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Cavalier King Charles Spaniels







Lanfine Home Farm breed the beloved Cavalier King Charles Spaniel. All our dogs are beloved pets and are brought up in the house with us.
No pup leaves us unless we are entirely satisfied that their new owner is suitable.
Friend to generations of kings and queens, this charming breed of toy dogs was given its special name by the Merry Monarch himself, King Charles II.
The Cavalier King Charles Spaniel, which displays the best characteristics of both a toy dog and a sporting spaniel, makes a truly delightful companion. When he's out and about he's lively and sporty, but at home on a rainy day he loves to curl up on your lap or to act as a silky footwarmer.
The Cavalier is friendly to all and sundry: so if you want a guard dog, he's probably not for you!

Pearl, Jade, Amber, Jasper and Crystal


Some Cavaliers have been known to exhibit traits in common with cats, such as perching in high places (the tops of couches, the highest pillow, etc), cleaning their own paws. Cavaliers have been seen to catch small birds in mid-flight that are flying too close to the ground. Such behaviour is a result of their earlier use as a hunting dog, and as such, they can develop habits like chasing birds and small animals.

* Puppies at Home * 

Allocate an area and a bed which are the Cavaliers own, an area in a kitchen or utility room is best if possible near to a door leading to the garden. As far as the bed is concerned the hard moulded plastic variety is easiest to keep clean and more resistant to chewing than the wicker type.

Many new owners start by confining the puppy to a Puppy Pen made of metal or plastic which is purchased in pieces that can be joined together to form a barrier within a particular room. This often helps initially to protect doors and furniture from being scratched or chewed. 

More owners now consider buying a collapsible metal cage (medium size is best) as the Cavaliers own house. This they find lovely as they can walk inside and feel secure with the open bars around them.

They have a wide variety of uses, as transport in the back of a car, going to the vets and as a safe haven whenever the dog feels in need of one from visitors and their small children !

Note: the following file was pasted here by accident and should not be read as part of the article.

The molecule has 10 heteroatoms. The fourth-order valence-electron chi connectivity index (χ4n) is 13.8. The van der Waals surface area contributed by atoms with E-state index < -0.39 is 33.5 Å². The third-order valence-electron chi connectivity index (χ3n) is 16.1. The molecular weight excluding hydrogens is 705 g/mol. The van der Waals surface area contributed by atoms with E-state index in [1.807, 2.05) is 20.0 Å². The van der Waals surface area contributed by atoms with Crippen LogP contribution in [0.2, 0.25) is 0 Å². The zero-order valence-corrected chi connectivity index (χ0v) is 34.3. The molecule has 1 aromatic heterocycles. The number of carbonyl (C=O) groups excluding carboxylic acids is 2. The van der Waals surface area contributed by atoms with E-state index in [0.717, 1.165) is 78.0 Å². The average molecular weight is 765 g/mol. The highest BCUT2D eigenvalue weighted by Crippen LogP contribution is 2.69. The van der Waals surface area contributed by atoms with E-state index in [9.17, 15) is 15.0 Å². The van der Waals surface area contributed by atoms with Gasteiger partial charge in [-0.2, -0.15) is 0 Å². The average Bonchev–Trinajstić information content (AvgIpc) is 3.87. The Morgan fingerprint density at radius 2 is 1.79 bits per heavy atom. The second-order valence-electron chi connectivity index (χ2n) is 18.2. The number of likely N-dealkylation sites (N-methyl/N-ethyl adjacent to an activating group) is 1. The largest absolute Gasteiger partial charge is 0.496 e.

Another good tip is to use a baby gate between the areas you wish to confine the puppy too and the rest of the house.



Kiwi 5 weeks
Princess Kiwi



Remember that a dog must fit into your lifestyle. They need to be part of the family and you should not have one if you haven't sufficient time to give it. A lot of thought must be given to the matter before you go ahead. Have you the time? The money? The patience? The lifestyle? Think long and hard, as a dog is a big commitment.

If you do decide that a Cavalier would fit into your household, you will be rewarded with the most wonderful companion!!


A Cavalier should always be wanted primarily as a companion, even one being purchased to show and perhaps later breed.

Never buy a puppy unless you see it with its mother and litter.


"Dogs are not our whole life, but they make our lives whole"



* Breed Standards *
The head should be nearly flat between the ears, with a well defined nose.
Eyes should be large and round which gives them their characteristic endearing look.
Tail should be well feathered.
Neck is strong and slightly arched.
Ears are long, drooping with plenty of feathering.
Their bodies should be small, well-balanced and move with an elegant gait.
Paws should be compact and feathered.



* Male or Female? *

Both males and females are equally sweet natured and affectionate but some people do not want to be bothered with a females seasons, but they are only in season once in every six months.

Similarly males do like to mark their territory,  so you will have to be persistent with toilet training.

There are advantages and disadvantages in both but you will usually find there are more male puppies available as breeders tend to keep their females to breed from.

Cavaliers are generally good eaters and the adult dog will only need one feed per day.  Many Cavaliers get fat; this is due to the fact that they do have the most demanding eyes! These eyes can convey feelings to you and the most difficult to ignore is the 'I love you and I would love something to eat'.  Too much weight is very bad for your dog.







All dogs on this website are owned by us or have been bred by us.
Absolutely no inbreeding.


* What Colour? * 

There are four recognized colours :

Black & Tan: Raven black with tan markings above the eyes, on cheeks, inside ears, on chest and legs and underside of tail. Tan should be bright. (White marks undesirable for showing)

Ruby: Whole colour rich red. (White marks undesirable for showing)

The above two are known as wholecolours whilst the following two are known as parti - colours.

Blenheim: Rich chestnut markings well broken up, on pearly white ground. Markings evenly divided on head, leaving room between ears for much valued lozenge mark or spot (a unique characteristic of the breed).

Tricolour: Black and white well spaced, broken up, with tan markings over eyes, cheeks, inside ears, inside legs, and on underside of tail



   Cavaliers are not kennel dogs and because of their long association with their owners and development as a lap dog they make wonderful companions.     Cavaliers enjoy company and dislike being left on their own  for long periods of time.

Dylan in action

Cavaliers are highly intelligent,  active little dogs that require regular exercise but not necessarily 5 mile hikes every day. They are happy in a securely enclosed fenced garden. They are easy to train but being puppies they do occasionally chew things and until they are house trained are guilty of sometimes making a puddle !


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